Source: Tax News Update
Date: June 28th 2001

Solution #66 (State & Provincial Governments)
California aims to regulate vehicle carbon emissions
A new bill that has passed the California Assembly could make California the first state to regulate the emission of CO2 from vehicles. AB 1058 instructs the California Air Resources Board to develop the maximum technologically feasible, cost-effective reductions of CO2 by January 2004. Auto manufacturers will be given the maximum flexibility to decide how to achieve these standards.
The California Legislature will then have one year to review the regulations. The Senate will vote on AB 1058 this spring. If AB 1058 is signed into law, California will become a national leader in reducing the impacts of global warming, and other states will be able to adopt California's air quality regulations according to a provision in the Clean Air Act.
Source: Blue Water Network,
Date: Jan 30th, 2002

Solutions #74 - #76
Canadian government pledges 20% green electricity, 31% GHG reduction, in operations
The Canadian government has pledged to cut greenhouse gas emissions from its own operations, purchasing 20% of its electricity from renewable sources and reducing its emissions by 31% below its 1990 levels over the next decade. It will also improve the energy efficiency of its buildings, and reduce the toxicity of its 23,000 vehicles. The government owns or leases about 25 million square meters of floor space and operates vessels, aircraft and military equipment, making it the country's leading source of greenhouse gases. The new measures include training programs for employees, and the use of alternative fuels such as ethanol in federal vehicles. Environment Minister David Anderson acknowledged that a number of federal government initiatives adopted in recent years to reduce emissions of carbon dioxide "have not accomplished what they were designed to do" and promised to set a better example.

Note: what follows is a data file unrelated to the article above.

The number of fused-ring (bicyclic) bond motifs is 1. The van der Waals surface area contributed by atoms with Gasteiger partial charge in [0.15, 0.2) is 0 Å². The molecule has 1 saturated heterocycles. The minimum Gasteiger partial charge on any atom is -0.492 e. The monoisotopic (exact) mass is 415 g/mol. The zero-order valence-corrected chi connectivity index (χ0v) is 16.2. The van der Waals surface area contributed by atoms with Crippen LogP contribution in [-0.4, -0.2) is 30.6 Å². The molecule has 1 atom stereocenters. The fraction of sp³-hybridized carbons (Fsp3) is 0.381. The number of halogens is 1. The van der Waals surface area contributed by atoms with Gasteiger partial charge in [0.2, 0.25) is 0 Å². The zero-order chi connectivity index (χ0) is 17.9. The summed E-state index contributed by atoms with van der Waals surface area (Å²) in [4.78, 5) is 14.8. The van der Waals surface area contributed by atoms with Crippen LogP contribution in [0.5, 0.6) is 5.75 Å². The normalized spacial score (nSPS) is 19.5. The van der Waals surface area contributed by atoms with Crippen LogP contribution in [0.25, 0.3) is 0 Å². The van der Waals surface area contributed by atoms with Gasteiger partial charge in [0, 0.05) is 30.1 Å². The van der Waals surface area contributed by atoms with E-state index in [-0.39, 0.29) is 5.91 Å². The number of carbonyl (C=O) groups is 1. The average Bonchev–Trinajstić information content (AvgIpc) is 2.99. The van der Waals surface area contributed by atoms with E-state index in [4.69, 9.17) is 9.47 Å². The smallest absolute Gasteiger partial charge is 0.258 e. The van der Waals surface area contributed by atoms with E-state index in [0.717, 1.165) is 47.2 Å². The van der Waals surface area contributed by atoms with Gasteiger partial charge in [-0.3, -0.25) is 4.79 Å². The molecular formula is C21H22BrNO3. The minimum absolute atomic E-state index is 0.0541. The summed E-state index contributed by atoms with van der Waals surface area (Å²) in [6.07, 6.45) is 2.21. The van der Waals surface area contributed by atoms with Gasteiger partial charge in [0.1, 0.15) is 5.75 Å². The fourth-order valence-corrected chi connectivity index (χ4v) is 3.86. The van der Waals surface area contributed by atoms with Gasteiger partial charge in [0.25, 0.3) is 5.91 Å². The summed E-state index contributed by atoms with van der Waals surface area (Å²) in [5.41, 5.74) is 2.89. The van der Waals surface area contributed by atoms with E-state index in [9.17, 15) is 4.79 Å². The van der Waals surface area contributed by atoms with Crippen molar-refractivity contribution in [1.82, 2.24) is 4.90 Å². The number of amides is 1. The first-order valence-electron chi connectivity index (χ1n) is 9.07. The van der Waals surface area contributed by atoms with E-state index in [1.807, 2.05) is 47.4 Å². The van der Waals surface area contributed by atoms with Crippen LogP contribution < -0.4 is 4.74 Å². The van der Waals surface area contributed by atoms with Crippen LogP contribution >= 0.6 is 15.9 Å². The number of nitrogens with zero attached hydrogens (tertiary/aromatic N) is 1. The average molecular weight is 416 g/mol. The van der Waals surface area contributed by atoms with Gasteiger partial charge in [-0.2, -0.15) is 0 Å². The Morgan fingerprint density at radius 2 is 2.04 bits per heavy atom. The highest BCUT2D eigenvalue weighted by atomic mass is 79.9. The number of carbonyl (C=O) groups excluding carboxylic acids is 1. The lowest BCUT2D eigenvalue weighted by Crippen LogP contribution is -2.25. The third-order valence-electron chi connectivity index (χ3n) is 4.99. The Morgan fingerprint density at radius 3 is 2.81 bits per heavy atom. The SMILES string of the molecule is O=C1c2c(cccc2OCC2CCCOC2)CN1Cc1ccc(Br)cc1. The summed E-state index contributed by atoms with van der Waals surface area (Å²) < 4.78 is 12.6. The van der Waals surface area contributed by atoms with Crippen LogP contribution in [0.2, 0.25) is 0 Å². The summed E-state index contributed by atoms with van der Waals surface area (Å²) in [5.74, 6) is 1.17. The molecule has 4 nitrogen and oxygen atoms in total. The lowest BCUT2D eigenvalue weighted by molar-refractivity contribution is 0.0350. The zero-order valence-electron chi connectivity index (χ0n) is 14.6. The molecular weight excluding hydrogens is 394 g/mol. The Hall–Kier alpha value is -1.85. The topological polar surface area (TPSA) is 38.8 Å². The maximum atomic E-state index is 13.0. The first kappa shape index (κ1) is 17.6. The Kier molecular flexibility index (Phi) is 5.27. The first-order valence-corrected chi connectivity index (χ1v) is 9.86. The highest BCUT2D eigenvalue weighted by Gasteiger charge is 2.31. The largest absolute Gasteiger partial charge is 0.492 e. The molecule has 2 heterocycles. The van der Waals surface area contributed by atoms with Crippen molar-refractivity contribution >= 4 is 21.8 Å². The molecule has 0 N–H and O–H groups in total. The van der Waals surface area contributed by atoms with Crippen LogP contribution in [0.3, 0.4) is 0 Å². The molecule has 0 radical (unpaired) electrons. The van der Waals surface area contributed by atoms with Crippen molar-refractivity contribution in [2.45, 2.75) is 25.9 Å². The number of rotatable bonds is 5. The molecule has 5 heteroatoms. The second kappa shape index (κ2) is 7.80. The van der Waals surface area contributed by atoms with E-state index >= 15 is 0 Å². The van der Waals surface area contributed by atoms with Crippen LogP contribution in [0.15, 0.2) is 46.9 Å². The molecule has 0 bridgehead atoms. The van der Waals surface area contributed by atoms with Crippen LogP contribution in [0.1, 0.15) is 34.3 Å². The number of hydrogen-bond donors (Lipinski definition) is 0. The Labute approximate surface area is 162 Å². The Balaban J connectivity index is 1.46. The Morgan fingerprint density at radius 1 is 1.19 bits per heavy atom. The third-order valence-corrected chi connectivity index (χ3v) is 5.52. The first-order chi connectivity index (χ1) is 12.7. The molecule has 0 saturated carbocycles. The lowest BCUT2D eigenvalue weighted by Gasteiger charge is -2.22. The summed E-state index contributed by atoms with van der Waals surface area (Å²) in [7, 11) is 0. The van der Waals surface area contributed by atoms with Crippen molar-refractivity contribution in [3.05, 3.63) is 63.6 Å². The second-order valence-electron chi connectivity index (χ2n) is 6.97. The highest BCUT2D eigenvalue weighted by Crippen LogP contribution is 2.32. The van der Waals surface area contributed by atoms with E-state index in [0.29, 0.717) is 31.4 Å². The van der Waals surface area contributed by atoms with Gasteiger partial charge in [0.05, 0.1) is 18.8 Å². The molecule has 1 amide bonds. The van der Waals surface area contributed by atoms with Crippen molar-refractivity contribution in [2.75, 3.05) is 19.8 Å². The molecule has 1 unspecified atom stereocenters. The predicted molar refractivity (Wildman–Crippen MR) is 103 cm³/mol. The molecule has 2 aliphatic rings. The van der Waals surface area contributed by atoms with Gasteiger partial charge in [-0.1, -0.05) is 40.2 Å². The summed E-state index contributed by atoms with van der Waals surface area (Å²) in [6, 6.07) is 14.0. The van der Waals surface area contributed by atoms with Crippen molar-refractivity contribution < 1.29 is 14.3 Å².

Source: Reuters
Date: June 8th 2001

Solution #75
Britain looks at geothermal for entire UK
Britain could be powered by one massive underground geothermal power station if plans unveiled by a group of scientists reach fruition. The concept is for a $115 billion power station six miles beneath Cornwall in southwestern England, designed to harness the heat found beneath the Earth's surface and turn water piped from above into steam at 400 degrees Celsius (750 Fahrenheit). The steam would then be converted into cheap, plentiful and clean electricity. The proponents, who have created the Mining for Heat Consortium, believe the project, despite costing nearly eighty times a conventionally-sized power station, is viable. The plant would produce 10 gigawatts, enough electricity for the whole UK. The project would need about $86 million to finance a 3-5 year research period, and take 25 - 30 years to complete. New techniques for sinking deep shafts should make a six-mile depth achievable, even though two miles is currently considered deep for commercial mines. The plant will use hot dry rock technology where water is artificially driven into the Earth's core to be heated; conventional geothermal power requires naturally occurring fissures.
Source: ENN, Reuters
Date: April 26, 2001

Solution #77 (National Governments)
Senate Democrats plan bill to require 37 mpg by 2014

The Democrats on the US Senate Commerce Committee have outlined a plan to increase the average fuel efficiency for cars and light trucks to 37 mpg by 2014, in place of the current requirement of 27.5 mpg for cars and 20.7 mpg for light trucks, SUVs, minivans and pick-ups. The Alliance of Automobile Manufacturers just loves the plan. They say "It's a job killer. You can kiss your SUV, minivan and pick-up goodbye". David Friedman, of the Union of Concerned Scientists, called the idea a positive first step - and said automakers could do much better.
Source: Associated Press
Date: Feb 5th, 2002

Last updated Feb 5, 2002